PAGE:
Lamborghini Miura P400 S 1971 – SPRZEDANA

Osiągami i fenomenalną sylwetką wyznaczyła nową klasę, właściwie pojęcie supersamochodu narodziło się wraz z nią. Licytowana Lamborghini Miura P400 S jest jednym z ostatnich wyprodukowanych egzemplarzy. Mimo zaledwie 30 tys. km przebiegu, została odbudowana do perfekcyjnego stanu. Centralnie umieszczony silnik V12 generuje tu 370 KM, a o komfort w kabinie pasażerskiej dba klimatyzacja. Nie można się dziwić, że za ten przepiękny samochód zwycięzca licytacji zapłacił ponad milion euro (ok. 4,16 mln PLN, wliczając prowizję domu aukcyjnego).


23 May 2015
Lot 129

1971 Lamborghini Miura P400 S by Bertone
To be auctioned on Saturday, May 23, 2015
Sold for €1.019.200

Chassis no. 4827
Engine no. 30604
Body no. 699

370 bhp, 3,929 cc DOHC transverse mid-mounted alloy V-12 engine with four Weber 40 IDL 3C carburettors, five-speed manual transmission, independent front and rear suspension with A-arms, coil springs, tubular shock absorbers, and anti-roll bars, and four-wheel hydraulic ventilated disc brakes. Wheelbase: 98.4 in.

One of the final examples of the Miura P400 S produced
The latest evolution of the Miura P400 S; fitted with numerous updates, including desirable ventilated disc brakes and a reinforced chassis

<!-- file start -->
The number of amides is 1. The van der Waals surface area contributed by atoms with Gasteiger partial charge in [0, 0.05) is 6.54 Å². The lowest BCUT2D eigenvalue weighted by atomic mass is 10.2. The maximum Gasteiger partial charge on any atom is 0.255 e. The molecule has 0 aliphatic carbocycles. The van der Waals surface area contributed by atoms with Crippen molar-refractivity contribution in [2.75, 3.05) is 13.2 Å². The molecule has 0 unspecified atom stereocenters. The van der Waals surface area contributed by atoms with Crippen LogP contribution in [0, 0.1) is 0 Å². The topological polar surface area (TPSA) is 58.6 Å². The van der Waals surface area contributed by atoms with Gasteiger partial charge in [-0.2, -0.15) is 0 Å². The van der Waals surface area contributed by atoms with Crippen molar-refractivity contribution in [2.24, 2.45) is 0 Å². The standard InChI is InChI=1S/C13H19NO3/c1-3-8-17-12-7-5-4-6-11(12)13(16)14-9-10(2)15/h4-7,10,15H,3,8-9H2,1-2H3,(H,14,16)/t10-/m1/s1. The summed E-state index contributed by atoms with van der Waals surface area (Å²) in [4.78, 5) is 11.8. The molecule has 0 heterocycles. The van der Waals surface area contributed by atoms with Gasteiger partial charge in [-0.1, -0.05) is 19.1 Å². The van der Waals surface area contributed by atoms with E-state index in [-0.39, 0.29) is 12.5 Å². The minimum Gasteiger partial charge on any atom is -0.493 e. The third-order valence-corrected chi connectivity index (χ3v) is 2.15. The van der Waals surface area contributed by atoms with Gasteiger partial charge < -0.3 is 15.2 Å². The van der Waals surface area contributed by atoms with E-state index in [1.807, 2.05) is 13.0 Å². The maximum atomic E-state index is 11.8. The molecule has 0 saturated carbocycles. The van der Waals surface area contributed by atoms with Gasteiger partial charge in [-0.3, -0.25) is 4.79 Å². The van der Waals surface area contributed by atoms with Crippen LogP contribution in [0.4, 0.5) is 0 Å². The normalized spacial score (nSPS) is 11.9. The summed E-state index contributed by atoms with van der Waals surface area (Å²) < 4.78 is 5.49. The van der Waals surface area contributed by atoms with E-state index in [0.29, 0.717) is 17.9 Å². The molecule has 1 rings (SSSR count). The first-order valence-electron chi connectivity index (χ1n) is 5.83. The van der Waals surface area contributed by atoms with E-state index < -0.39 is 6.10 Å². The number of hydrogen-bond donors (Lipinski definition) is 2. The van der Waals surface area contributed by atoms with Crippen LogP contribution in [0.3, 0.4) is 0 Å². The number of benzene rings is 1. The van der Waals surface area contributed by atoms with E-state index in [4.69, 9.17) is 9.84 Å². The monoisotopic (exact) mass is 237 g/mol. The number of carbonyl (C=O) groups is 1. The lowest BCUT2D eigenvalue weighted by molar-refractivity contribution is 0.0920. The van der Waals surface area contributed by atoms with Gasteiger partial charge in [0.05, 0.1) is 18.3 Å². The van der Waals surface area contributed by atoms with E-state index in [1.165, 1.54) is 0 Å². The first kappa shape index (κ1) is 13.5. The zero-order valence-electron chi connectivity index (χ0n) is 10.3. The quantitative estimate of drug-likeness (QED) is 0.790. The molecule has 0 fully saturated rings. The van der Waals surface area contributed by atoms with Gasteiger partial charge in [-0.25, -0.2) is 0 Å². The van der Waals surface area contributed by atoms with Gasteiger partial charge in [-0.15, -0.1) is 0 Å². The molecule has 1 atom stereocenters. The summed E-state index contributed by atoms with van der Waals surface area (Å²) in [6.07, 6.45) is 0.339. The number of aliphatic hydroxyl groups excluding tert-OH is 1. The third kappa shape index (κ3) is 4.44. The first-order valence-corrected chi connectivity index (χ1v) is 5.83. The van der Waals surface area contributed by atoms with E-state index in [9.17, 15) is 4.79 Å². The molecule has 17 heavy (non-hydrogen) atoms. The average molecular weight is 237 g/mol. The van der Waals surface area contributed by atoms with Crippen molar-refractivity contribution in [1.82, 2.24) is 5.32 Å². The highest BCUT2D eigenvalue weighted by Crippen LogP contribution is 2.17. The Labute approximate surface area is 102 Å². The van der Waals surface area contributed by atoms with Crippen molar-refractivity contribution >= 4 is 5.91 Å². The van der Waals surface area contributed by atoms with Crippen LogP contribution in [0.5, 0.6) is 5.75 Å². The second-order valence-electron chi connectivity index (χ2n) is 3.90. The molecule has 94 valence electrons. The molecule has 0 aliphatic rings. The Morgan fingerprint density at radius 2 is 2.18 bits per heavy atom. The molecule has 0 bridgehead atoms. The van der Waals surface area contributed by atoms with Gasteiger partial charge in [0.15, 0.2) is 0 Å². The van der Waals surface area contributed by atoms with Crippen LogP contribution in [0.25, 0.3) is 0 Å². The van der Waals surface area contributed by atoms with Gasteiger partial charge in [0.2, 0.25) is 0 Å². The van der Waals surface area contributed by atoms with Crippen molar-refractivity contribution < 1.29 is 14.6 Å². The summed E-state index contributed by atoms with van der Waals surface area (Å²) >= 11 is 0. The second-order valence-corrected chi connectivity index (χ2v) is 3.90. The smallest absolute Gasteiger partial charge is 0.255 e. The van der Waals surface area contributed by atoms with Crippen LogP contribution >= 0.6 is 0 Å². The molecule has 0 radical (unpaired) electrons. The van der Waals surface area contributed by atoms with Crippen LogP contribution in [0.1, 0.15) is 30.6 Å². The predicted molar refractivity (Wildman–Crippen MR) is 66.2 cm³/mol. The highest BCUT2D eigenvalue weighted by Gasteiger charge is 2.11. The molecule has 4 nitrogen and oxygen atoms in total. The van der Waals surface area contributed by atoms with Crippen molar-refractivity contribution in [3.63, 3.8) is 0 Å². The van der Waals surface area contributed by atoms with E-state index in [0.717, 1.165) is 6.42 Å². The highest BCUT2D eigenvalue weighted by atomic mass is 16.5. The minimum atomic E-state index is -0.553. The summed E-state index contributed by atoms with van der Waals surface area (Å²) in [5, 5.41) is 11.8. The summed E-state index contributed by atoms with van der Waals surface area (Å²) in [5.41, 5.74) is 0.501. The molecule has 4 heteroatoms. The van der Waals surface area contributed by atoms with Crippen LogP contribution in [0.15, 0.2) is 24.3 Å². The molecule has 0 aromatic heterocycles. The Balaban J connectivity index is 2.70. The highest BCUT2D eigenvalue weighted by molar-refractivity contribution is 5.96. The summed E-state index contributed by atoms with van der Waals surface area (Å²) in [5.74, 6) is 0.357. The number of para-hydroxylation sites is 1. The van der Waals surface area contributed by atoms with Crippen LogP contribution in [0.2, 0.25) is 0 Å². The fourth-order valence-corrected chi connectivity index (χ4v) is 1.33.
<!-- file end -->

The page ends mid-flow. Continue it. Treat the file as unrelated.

Only 30,000 kilometres from new
Fully matching numbers
Recently refurbished and ready for the road

To many, the introduction of the Lamborghini Miura heralded the birth of the “supercar” as we know it. Prior to its introduction in 1966, there were of course many cars that offered incredible levels of performance and exclusivity to the privileged few, but there were none like the Miura. It offered a thrilling combination of not only performance and tremendous speed but also design and technical innovation that were meant to shock and awe, as well as a price tag to match.

Its Bertone bodywork was penned by Marcello Gandini, and the development team included two brilliant engineers that were privileged enough to work on the Miura at the start of their long careers, Gian Paolo Dallara and Paolo Stanzani. Additionally, the Miura’s chassis was carefully tuned to provide excellent handling and control the Miura’s horsepower, which came at the hands of Bob Wallace, whose name would become inextricably linked with the brand from Sant’Agata Bolognese. Its mid-engined layout revolutionised the industry, and whilst the Miura was the only performance car of its kind in production, other manufacturers, including Ferrari, would quickly follow suit to remain competitive against this talented upstart.

Nineteen sixty-eight heralded the introduction of an updated Miura: the P400 S. This model retained the same gorgeous Bertone design penned by Marcello Gandini and featured the ongoing updates that were applied over the course of the production run of the original Miura P400.